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Education

  • Grayson teachers push for pay raise

    INDEPENDENCE — Grayson teachers’ salaries are 18 percent below the state average, and the county education association’s budget presentation to the Grayson School Board had a special focus on fair pay this year.

    “We have been making do for a long time,” said Pam DeBord of the Grayson County Education Association at the board’s Jan. 9 meeting.

    According to the data in DeBord’s report, state teachers’ salaries currently stand at 11 percent below the national average.

  • String band class raising money for instruments

    INDEPENDENCE ― Instructor Eddie Bond has seen several young musicians come a long way through the Grayson County High School String Band program; and says he is encouraged to see so many of the newer generation so interested in keeping a part of the area’s history alive.

    But as the interest expands, so does the need for equipment. Fortunately, an upcoming event at the high school could help put fresh new instruments into the hands of their students.

  • Lawmaker pushes for guns in schools

    Landmark News Service

    RICHMOND — A state lawmaker has introduced a bill that would let school boards designate employees to carry concealed handguns on school property.

    It would require those carrying the weapons to receive training and certification, either through the state or the National Rifle Association.

  • School board looks back on 2016 progress

    INDEPENDENCE — During Schools’ Superintendent Kelly Wilmore’s monthly report December, he summarized the work that had been done throughout the school system over the past year.

  • Firm chosen for GES renovation design

    After a second round of presentations, the Galax City School Board has decided to use architectural and engineering firm WM2A to design an expansion of the elementary school.

    The three firms who were left after the first round of presentations – WM2A, RRMM and OWPR – all had outlines for renovating the existing Galax Elementary School site while making additions for a larger student body, but the board decided that WM2A had the best overall plans.

  • CCHS to receive security upgrades

    By LARRY CHAMBERS, Staff

    HILLSVILLE – The Carroll County Public Service Authority took steps at its meeting Dec. 12 to try to secure a better water supply for the Meadowbrook community in Cana.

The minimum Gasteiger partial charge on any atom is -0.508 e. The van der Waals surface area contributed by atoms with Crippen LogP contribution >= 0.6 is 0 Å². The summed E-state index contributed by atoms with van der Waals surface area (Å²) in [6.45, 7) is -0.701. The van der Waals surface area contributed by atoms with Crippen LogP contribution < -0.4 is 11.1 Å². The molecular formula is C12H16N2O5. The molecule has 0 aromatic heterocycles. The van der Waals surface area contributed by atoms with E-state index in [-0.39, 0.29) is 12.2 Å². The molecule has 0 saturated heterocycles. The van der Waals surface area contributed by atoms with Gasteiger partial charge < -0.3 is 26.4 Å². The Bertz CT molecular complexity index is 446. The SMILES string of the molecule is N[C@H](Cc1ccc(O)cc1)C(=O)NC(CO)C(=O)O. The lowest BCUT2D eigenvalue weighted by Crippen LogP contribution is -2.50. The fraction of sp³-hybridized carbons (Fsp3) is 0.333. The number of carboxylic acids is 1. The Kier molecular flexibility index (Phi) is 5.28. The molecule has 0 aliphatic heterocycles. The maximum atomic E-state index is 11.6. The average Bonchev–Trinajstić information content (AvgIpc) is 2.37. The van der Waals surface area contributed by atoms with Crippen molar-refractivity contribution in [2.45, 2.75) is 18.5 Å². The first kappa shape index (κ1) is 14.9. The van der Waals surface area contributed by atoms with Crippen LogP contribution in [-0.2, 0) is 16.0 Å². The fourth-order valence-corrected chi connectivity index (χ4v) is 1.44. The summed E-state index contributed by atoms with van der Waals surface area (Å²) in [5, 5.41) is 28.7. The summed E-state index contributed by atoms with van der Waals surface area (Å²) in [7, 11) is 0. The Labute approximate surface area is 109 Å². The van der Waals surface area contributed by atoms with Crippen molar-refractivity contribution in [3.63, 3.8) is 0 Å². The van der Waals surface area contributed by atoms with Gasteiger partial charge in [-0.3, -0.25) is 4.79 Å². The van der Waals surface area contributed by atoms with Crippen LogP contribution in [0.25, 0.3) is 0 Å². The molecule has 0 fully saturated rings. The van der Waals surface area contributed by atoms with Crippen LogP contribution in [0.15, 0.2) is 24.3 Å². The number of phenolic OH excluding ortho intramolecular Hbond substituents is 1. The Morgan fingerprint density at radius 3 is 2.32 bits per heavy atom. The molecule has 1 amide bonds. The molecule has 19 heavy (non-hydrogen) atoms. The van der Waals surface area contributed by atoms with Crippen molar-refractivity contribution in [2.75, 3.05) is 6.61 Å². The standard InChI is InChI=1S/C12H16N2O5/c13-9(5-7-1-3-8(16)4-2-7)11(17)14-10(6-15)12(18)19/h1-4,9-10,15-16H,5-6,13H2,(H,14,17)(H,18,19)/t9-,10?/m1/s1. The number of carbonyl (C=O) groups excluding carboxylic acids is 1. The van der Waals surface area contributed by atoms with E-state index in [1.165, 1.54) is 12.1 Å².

One idea to get more water for the area was to hook onto the Mount Airy, N.C., system.

    Board Member Keith Meredith said the area needed a constant force of water and felt hooking onto the Mount Airy system would help alleviate the problem.

  • Ayers named teacher of the year

    CANA – Leesa Moxley Ayers, the 2016 Carroll County Teacher of the Year, was surprised in her second grade classroom at St. Paul School on Dec. 8.

    Ayers, who was understandably confused when a group of school board members and school staff showed up at her classroom that afternoon, was overjoyed and excited to receive the honor.

    “Oh my gosh, oh thank you, oh my goodness,” were the sentiments Ayers kept repeating as Carroll County Schools Superintendent Dr. Strader Blankenship presented her with flowers and the award.

  • United Way providing students weekend meals

    Staff Report

    In Southwest Virginia, one in four children live in poverty and more than half are on a free or reduced lunch program, according to data shared by United Way of Southwest Virginia.

    To assist these students, the organization partners with sponsoring organizations to provide nutritious weekend meals.

  • Improvement projects underway in Grayson schools

    By LARRY CHAMBERS, Staff

    INDEPENDENCE – Grayson County Division School Superintendent Kelly Wilmore told the school board at its Nov. 14 meeting that work is underway on the 2017-2018 school budget, and warned members to expect it to be “tight.”

    Wilmore said he was looking at ways to save money and to update school buildings.

  • Gift establishes scholarship for technical skills

    When Anne Vaughan of Galax had trouble finding a plumber and a bricklayer, she realized that the area needs a workforce trained in technical skills.

    She decided to do something about that, by donating $200,000 to Wytheville Community College for a new scholarship.

    Vaughan, widow of the late John Vaughan of Vaughan Furniture, presented the gift in a public announcement held at the Crossroads Institute last week.